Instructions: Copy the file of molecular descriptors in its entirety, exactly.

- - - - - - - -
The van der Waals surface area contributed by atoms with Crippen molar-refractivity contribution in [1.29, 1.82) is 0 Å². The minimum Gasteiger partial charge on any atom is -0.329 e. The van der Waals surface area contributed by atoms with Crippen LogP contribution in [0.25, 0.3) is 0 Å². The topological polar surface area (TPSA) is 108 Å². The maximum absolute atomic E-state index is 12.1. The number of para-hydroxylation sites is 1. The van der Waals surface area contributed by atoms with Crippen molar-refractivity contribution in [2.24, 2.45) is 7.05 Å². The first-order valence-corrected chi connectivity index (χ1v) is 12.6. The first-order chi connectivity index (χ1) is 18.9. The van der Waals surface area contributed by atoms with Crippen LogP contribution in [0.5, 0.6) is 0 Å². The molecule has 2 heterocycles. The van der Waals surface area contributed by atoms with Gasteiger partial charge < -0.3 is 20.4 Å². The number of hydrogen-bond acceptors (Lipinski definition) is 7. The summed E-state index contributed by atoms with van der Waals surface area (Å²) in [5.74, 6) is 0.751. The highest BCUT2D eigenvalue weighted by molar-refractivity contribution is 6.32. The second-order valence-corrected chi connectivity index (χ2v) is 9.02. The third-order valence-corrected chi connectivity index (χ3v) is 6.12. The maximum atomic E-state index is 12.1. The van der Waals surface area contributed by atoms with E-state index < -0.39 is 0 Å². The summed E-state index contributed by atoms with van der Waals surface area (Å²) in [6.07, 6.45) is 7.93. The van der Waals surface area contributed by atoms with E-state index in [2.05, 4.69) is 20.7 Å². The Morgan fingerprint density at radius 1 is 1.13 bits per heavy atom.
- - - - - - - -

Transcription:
The van der Waals surface area contributed by atoms with Crippen molar-refractivity contribution in [1.29, 1.82) is 0 Å². The minimum Gasteiger partial charge on any atom is -0.329 e. The van der Waals surface area contributed by atoms with Crippen LogP contribution in [0.25, 0.3) is 0 Å². The topological polar surface area (TPSA) is 108 Å². The maximum absolute atomic E-state index is 12.1. The number of para-hydroxylation sites is 1. The van der Waals surface area contributed by atoms with Crippen molar-refractivity contribution in [2.24, 2.45) is 7.05 Å². The first-order valence-corrected chi connectivity index (χ1v) is 12.6. The first-order chi connectivity index (χ1) is 18.9. The van der Waals surface area contributed by atoms with Crippen LogP contribution in [0.5, 0.6) is 0 Å². The molecule has 2 heterocycles. The van der Waals surface area contributed by atoms with Gasteiger partial charge < -0.3 is 20.4 Å². The number of hydrogen-bond acceptors (Lipinski definition) is 7. The summed E-state index contributed by atoms with van der Waals surface area (Å²) in [5.74, 6) is 0.751. The highest BCUT2D eigenvalue weighted by molar-refractivity contribution is 6.32. The second-order valence-corrected chi connectivity index (χ2v) is 9.02. The third-order valence-corrected chi connectivity index (χ3v) is 6.12. The maximum atomic E-state index is 12.1. The van der Waals surface area contributed by atoms with E-state index < -0.39 is 0 Å². The summed E-state index contributed by atoms with van der Waals surface area (Å²) in [6.07, 6.45) is 7.93. The van der Waals surface area contributed by atoms with E-state index in [2.05, 4.69) is 20.7 Å². The Morgan fingerprint density at radius 1 is 1.13 bits per heavy atom.